The Many Sides of Jia Tolentino at City Arts and Lectures

Jia Tolentino. (Elena Mudd)

Even before she was hired as a staff writer by the New Yorker, Jia Tolentino had already picked apart terrible pop songs, analyzed the overuse of “bullying” as a catch-all, interviewed a woman who’d had an abortion at 32 weeks, criticized modern feminism’s currency of offense, and scrutinized her own role in helping under-qualified young white daughters of wealthy families get into college. So when Trick Mirror: Reflections on Self-Delusion was published by Random House last year, the collection of Tolentino's essays didn’t herald the arrival of a talented new writer so much as coronate one already embraced by readers of websites like the Hairpin and Jezebel, where she served as editor.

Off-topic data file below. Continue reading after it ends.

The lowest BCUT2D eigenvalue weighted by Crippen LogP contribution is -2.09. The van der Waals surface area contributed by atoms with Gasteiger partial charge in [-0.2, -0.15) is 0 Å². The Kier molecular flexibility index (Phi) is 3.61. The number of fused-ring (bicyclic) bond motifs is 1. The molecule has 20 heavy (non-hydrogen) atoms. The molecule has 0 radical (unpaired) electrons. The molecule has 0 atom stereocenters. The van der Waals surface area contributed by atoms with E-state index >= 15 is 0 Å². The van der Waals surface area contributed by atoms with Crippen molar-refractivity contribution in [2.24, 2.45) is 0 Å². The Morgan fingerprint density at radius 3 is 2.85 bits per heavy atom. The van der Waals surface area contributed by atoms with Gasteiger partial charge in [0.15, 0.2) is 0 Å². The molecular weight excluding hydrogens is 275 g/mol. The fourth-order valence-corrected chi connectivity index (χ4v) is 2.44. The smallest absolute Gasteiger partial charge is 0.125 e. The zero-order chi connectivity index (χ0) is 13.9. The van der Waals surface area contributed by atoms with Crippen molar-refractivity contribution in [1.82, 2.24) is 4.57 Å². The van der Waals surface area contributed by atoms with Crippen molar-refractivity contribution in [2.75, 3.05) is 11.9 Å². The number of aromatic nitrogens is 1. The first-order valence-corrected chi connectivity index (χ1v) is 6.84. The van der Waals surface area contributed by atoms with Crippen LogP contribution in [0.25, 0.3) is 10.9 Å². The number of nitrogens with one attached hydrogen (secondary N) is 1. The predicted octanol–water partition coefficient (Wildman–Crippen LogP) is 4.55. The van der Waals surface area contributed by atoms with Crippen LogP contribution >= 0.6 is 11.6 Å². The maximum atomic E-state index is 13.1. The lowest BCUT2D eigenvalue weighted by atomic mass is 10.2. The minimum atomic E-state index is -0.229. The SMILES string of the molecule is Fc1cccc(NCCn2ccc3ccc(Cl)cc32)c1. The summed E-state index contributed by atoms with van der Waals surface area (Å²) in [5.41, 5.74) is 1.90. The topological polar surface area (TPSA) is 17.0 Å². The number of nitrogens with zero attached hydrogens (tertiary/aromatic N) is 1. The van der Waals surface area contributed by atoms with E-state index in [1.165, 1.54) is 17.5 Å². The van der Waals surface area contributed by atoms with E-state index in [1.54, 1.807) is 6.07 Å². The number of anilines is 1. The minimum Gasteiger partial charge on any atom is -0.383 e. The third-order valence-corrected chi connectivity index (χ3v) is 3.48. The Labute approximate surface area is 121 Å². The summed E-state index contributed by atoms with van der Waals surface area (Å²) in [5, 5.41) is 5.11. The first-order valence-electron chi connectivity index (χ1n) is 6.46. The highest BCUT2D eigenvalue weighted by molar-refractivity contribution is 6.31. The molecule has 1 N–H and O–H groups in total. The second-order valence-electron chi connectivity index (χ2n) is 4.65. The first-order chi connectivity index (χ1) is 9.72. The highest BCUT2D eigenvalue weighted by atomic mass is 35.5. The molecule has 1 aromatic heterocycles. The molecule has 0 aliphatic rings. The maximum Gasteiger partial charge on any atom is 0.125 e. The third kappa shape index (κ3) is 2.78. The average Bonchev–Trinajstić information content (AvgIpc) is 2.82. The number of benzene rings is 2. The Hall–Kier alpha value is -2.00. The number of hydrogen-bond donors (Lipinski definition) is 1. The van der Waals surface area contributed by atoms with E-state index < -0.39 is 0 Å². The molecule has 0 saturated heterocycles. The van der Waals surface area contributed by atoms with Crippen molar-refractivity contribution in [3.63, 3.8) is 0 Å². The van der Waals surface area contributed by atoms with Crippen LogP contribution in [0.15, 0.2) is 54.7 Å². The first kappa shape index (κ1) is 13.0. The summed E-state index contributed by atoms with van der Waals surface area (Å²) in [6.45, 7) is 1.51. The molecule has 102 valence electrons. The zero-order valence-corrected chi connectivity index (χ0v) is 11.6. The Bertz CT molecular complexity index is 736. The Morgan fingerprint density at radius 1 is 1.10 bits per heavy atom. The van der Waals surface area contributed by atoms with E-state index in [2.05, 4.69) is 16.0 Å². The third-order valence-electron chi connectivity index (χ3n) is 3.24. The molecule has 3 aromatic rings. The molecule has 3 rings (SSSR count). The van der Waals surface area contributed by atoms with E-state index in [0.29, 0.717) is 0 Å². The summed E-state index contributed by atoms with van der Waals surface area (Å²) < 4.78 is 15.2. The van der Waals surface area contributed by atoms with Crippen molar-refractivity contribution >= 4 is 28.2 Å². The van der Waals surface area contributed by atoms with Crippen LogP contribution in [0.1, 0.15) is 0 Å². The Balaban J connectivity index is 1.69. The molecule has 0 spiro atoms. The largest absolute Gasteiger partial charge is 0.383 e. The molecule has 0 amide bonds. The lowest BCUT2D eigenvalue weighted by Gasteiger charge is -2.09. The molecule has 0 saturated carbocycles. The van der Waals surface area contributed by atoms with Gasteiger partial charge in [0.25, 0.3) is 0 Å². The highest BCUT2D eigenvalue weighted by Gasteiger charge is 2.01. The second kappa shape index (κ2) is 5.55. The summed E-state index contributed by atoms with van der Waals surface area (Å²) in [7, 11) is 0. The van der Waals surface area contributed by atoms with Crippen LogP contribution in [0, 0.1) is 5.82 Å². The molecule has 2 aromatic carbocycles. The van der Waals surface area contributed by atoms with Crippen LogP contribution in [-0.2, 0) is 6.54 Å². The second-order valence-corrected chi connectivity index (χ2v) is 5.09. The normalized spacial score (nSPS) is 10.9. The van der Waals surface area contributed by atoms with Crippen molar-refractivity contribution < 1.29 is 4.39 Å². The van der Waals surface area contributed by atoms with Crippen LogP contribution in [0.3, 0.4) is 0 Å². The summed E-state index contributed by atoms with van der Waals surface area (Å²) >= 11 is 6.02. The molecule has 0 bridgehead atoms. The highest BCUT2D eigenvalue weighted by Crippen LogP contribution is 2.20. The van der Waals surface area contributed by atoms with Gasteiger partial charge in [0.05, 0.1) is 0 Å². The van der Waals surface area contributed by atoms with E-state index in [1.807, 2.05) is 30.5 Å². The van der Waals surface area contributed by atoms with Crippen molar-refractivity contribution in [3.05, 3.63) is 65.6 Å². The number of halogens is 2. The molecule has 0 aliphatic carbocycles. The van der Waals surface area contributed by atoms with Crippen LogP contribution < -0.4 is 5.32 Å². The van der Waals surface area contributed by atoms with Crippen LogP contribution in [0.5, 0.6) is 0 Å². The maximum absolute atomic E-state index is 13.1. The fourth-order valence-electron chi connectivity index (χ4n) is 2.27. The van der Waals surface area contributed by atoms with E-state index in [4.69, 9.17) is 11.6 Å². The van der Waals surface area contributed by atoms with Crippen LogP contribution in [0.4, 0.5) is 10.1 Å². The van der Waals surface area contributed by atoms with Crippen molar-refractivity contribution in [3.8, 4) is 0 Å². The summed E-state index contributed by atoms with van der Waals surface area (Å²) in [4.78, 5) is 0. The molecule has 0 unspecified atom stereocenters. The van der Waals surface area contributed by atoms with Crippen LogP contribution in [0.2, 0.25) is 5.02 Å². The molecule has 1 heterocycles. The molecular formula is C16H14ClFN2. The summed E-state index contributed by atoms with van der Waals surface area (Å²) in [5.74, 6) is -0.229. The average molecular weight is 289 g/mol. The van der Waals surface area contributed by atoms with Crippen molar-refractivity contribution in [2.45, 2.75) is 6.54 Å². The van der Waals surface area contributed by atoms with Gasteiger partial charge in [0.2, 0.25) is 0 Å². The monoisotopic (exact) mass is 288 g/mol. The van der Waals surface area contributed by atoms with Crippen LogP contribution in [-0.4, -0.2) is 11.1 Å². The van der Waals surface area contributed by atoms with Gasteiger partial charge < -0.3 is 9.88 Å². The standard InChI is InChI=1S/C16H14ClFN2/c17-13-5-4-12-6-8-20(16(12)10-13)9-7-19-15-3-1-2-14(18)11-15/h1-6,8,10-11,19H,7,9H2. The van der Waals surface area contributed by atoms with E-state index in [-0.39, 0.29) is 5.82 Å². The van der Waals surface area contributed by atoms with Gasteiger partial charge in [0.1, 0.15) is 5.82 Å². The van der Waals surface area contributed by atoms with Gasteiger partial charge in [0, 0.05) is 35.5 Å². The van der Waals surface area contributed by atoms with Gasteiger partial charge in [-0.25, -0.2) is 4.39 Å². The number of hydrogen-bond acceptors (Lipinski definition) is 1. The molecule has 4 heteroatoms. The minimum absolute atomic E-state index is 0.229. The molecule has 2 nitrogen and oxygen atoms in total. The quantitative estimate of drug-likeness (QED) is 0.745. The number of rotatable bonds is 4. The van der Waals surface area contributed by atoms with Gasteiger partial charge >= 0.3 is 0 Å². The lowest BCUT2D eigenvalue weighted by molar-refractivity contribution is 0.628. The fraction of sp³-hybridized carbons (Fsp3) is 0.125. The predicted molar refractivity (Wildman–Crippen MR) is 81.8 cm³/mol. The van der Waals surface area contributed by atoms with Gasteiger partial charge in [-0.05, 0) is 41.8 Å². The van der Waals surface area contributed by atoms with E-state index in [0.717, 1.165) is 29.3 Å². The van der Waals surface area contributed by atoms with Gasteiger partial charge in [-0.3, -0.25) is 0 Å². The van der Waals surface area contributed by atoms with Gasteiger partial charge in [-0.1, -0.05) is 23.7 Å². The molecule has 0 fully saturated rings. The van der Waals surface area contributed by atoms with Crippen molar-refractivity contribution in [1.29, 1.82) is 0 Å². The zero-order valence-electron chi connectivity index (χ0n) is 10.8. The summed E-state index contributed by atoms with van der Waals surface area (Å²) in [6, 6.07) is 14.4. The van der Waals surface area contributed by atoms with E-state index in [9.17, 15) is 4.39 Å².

Trick Mirror reflects Tolentino’s immense gift for writing, with its mix of reporting, perspective, humor, intellect and personality. It's also varied in scope: a personal essay on growing up in a Christian megachurch—only to leave it for the rapture of MDMA and the music of DJ Screw—eventually leads into a probing look at the aftermath of Rolling Stone’s mishandling of a reported rape on the University of Virginia campus. Tolentino understands the internet like few contemporary writers, so it’s apt that her City Arts & Lectures appearance this week has been moved to a livestream. In conversation with Jenna Wortham, expect insight and tact when Tolentino appears Thursday, May 7, at 7:30pm online at City Arts & Lectures’ YouTube channel. Details here.

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